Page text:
income (“SSI”) on November 17, 2016. Id. In both applications, Lubinski alleged
that his disability began on May 8, 2015. Id. After his claims were initially denied,
Lubinski requested a hearing. Id. He appeared and testified at an administrative
hearing on January 3, 2019, in Wilkes-Barre, Pennsylvania. Id. At the
Because the facts of this case are well known to the parties, we do not
repeat them here in detail. Instead, we recite only those facts that bear on
“Protective filing is a term for the first time an individual contacts the
Social Security Administration to file a claim for benefits.” Stitzel v. Berryhill, No.
3:16- CV-0391, 2017 WL 5559918, at *1 n.3 (M.D. Pa. Nov. 9, 2017). “A
protective filing date allows an individual to have an earlier application date than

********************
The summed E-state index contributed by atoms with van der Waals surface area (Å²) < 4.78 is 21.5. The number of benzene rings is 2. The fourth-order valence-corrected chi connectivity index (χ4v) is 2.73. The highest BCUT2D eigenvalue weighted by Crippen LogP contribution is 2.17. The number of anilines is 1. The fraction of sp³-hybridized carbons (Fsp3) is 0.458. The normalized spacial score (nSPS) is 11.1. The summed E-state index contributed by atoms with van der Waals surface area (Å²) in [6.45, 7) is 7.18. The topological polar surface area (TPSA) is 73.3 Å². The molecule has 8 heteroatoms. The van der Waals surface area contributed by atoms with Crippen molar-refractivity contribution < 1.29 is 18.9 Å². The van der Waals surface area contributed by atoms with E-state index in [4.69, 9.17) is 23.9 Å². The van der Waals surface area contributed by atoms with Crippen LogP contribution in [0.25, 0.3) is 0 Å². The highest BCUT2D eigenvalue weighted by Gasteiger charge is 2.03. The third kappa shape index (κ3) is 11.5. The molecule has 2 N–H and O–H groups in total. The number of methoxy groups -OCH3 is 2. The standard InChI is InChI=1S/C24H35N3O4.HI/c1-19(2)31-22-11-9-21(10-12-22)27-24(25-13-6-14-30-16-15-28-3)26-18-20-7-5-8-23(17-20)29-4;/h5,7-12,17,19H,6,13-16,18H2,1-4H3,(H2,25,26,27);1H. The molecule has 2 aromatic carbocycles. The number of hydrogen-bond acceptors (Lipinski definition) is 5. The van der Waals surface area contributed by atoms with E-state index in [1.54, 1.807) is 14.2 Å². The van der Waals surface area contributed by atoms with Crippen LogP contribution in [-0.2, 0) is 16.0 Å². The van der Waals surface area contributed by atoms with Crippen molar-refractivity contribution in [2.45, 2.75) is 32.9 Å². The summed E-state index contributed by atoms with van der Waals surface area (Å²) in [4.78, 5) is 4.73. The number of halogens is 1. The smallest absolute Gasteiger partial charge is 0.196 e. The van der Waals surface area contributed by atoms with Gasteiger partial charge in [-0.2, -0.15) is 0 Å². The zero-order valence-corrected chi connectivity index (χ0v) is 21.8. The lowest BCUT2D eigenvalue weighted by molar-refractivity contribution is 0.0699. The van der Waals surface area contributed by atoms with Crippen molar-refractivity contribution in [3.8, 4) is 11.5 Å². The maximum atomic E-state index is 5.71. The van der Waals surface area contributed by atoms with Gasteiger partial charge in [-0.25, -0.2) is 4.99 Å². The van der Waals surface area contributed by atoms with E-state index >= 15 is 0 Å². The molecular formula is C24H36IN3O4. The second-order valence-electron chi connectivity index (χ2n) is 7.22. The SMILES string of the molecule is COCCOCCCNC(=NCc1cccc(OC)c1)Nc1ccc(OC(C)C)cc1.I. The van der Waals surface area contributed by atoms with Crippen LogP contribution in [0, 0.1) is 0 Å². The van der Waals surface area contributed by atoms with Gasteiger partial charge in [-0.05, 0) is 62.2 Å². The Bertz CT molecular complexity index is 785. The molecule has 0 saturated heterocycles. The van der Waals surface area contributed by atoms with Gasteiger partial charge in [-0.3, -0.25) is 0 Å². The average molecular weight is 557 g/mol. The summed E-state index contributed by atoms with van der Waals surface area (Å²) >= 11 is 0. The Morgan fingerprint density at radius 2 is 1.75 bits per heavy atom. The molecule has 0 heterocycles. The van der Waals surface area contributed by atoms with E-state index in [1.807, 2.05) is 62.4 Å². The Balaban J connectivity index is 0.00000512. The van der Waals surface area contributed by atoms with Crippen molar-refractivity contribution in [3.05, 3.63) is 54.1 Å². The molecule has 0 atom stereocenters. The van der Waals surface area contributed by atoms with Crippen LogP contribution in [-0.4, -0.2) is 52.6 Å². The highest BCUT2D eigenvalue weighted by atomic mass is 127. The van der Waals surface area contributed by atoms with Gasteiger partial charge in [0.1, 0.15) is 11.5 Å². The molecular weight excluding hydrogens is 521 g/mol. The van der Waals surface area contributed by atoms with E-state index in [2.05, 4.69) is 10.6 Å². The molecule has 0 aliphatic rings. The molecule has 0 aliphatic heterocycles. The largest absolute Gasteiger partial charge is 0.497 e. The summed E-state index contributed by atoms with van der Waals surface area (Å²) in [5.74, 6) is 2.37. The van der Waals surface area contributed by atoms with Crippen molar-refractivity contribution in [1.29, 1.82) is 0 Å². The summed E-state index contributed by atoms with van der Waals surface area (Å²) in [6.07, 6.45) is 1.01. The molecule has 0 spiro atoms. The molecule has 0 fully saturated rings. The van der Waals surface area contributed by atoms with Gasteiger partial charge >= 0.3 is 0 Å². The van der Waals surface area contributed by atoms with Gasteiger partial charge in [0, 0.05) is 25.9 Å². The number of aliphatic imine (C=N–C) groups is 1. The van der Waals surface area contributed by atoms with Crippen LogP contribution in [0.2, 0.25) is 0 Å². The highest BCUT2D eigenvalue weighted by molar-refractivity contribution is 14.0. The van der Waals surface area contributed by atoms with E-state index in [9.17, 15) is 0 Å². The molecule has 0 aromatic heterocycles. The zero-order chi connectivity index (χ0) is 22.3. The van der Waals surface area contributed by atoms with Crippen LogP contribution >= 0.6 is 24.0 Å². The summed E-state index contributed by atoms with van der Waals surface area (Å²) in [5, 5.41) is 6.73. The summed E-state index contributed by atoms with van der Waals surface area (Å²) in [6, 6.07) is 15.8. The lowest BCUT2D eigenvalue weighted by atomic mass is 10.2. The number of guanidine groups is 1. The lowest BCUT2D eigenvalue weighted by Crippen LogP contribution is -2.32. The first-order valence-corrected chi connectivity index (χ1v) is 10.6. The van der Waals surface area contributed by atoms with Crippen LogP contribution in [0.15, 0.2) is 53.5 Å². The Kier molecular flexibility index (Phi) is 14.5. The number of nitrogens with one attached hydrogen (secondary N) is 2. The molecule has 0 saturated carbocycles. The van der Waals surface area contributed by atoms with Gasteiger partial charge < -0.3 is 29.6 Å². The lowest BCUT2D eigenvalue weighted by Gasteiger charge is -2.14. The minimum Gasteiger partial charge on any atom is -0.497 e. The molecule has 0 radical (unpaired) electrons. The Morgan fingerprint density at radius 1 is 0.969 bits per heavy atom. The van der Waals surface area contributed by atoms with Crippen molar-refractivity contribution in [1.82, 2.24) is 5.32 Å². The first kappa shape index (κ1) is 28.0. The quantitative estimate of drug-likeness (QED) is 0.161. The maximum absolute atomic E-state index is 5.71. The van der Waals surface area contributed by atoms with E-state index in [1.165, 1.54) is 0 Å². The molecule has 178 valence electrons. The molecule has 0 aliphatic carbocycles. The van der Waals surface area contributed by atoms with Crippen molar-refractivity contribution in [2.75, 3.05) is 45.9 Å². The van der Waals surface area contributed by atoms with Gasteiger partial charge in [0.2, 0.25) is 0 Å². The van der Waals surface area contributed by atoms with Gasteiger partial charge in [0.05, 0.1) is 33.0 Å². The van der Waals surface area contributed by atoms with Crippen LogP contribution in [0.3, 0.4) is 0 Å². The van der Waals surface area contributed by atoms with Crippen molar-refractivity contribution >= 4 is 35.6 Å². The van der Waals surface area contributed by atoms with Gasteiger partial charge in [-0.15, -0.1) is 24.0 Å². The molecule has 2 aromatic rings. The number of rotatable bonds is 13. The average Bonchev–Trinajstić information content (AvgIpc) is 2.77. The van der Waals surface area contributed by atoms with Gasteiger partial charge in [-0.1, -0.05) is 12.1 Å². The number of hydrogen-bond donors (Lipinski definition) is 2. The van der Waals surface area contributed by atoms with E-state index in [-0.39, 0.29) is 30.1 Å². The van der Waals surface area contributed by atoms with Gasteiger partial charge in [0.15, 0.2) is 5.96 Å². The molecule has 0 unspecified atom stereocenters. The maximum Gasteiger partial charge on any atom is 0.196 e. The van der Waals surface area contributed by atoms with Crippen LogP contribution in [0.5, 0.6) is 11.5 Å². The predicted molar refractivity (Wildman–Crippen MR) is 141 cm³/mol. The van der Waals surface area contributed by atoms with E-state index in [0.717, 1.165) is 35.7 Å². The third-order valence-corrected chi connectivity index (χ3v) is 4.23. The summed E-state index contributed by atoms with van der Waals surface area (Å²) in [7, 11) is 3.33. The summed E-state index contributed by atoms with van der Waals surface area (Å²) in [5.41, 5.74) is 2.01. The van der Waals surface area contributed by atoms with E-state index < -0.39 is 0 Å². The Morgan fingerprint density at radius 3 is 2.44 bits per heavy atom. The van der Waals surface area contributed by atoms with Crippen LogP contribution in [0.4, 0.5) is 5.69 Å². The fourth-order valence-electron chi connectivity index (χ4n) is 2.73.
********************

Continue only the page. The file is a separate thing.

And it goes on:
the date the application is actually signed.” Id. Here, November 17, 2016, is the
date identified by the ALJ as the date that Lubinski protectively filed his
application for SSI. Admin. Tr. at 10.
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administrative hearing, an impartial vocational expert, Nadine Henzes, also
appeared and testified without counsel. Id.
On March 26, 2019, Administrative Law Judge Jarrod Tranguch (“ALJ”)
determined that Lubinski had not been disabled within the meaning of the Social
Security Act from May 8, 2015, through the date of the decision. Id. at 29. The
ALJ denied benefits accordingly. Id. Lubinski appealed the ALJ’s decision to the
Appeals Council, which denied his request for review on June 22, 2020. Id. at 1.
Thus, the ALJ’s March 26, 2019, decision is the final decision of the
Commissioner and subject to judicial review by this court.
Lubinski subsequently filed this civil action in the United States District
Court for the Middle District of Pennsylvania on August 19, 2020. See doc. 1. He
alleges that he is “disabled and the Conclusions and Findings of Fact of the